IS diffusion theory research – hints for e-learning implementation

I’ve previously written here about the value I believe which diffusion theory brings to helping understand, design and support the implementation of e-learning within a university context.

Diffusion of Innovations theory has been “>used significantly within the information systems research community. That research has consistently found that three perceived characteristics of an innovation are important antecedents to the adoption of an innovation

  1. Technical compatibility.
    How similar is the innovation to what the potential adopters are currently doing?
  2. Technical complexity.
    How complex is for potential adopters to understand and adopt the innovation?
  3. Relative advantage.
    How much do the potential adopters perceive that they need the innovation?

An innovation that has HIGH compatibility, LOW complexity and HIGH advantage is much more likely to be adopted.

These measures are subjective and are based on the perceptions of the individual participants.

Lessons for Web3dx

My previous post about diffusion theory used the theory to understand what we might need to do with the Web3Dx project.

Concentrating just on these three characteristics, I feel that for most staff their perception will of Web3D will be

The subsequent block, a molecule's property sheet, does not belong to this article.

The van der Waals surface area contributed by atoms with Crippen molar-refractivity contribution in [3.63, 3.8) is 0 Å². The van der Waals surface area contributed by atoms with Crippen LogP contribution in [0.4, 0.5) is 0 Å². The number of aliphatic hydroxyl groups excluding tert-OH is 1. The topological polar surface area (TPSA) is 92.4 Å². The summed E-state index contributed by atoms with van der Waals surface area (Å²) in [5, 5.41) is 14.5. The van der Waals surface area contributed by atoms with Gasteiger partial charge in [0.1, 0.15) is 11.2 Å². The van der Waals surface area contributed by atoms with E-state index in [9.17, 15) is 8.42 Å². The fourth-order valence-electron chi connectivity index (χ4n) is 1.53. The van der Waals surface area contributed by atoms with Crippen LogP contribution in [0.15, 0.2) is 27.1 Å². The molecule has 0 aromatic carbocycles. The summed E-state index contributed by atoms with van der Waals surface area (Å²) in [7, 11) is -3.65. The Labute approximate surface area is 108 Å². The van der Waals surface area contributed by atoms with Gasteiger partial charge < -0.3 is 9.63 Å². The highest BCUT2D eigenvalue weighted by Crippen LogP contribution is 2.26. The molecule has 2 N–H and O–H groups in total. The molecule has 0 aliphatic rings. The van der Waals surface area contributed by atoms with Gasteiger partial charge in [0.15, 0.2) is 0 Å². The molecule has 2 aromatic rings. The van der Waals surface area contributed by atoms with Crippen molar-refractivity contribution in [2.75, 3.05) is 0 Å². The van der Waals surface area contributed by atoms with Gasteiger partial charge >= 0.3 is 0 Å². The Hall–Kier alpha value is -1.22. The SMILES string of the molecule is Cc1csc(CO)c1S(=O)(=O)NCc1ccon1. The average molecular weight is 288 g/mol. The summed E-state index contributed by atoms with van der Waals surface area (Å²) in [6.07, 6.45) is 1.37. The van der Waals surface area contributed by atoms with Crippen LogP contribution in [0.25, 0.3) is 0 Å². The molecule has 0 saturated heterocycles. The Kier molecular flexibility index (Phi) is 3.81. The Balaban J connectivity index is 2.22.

• Low compatibility
    Immersive 3D worlds are very different from what they’ve done before. They will need to have and use new software to get into this.
  • High complexity
    For non-gaming staff using these 3D worlds will be difficult. Understanding and incorporating them into their teaching will also be very difficult.
  • Uncertain relative advantage
    Staff will be uncertain just how to use the technology and what advantage it might have.

So it doesn’t look good. As we’re involved in the project we need to develop tactics we can use to turn around the above perceptions.

Lessons for e-learning development

The above, at least to me, is further evidence to support the proposition that ateleological development is a “better way” to develop university e-learning systems.

Ateleological development, would by its nature, concentrate on implementing innovations that are more likely to have high compatibility (the innovation would be a small change from current practice), low complexity (it would be implemented in as simple and transparent a way as possible) and high relative advantage (it would be chosen to solve a specific problem identified by folk within the system).

Based on diffusion theory, such an approach would lead to greater levels of adoption.

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